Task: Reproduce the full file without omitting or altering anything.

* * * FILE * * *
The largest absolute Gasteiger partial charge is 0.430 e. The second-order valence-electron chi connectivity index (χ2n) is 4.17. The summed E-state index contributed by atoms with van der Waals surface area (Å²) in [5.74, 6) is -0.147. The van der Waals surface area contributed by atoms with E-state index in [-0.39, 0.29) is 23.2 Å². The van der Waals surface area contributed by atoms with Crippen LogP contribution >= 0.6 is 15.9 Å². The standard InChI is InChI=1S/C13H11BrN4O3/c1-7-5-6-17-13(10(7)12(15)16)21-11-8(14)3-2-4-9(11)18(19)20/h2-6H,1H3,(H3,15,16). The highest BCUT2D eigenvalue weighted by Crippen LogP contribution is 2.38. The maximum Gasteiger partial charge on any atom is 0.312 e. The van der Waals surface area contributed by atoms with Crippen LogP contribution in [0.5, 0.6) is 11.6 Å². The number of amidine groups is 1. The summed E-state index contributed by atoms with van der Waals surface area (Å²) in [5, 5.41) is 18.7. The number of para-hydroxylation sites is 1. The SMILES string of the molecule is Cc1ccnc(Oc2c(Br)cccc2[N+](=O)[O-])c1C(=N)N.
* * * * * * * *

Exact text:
The largest absolute Gasteiger partial charge is 0.430 e. The second-order valence-electron chi connectivity index (χ2n) is 4.17. The summed E-state index contributed by atoms with van der Waals surface area (Å²) in [5.74, 6) is -0.147. The van der Waals surface area contributed by atoms with E-state index in [-0.39, 0.29) is 23.2 Å². The van der Waals surface area contributed by atoms with Crippen LogP contribution >= 0.6 is 15.9 Å². The standard InChI is InChI=1S/C13H11BrN4O3/c1-7-5-6-17-13(10(7)12(15)16)21-11-8(14)3-2-4-9(11)18(19)20/h2-6H,1H3,(H3,15,16). The highest BCUT2D eigenvalue weighted by Crippen LogP contribution is 2.38. The maximum Gasteiger partial charge on any atom is 0.312 e. The van der Waals surface area contributed by atoms with Crippen LogP contribution in [0.5, 0.6) is 11.6 Å². The number of amidine groups is 1. The summed E-state index contributed by atoms with van der Waals surface area (Å²) in [5, 5.41) is 18.7. The number of para-hydroxylation sites is 1. The SMILES string of the molecule is Cc1ccnc(Oc2c(Br)cccc2[N+](=O)[O-])c1C(=N)N.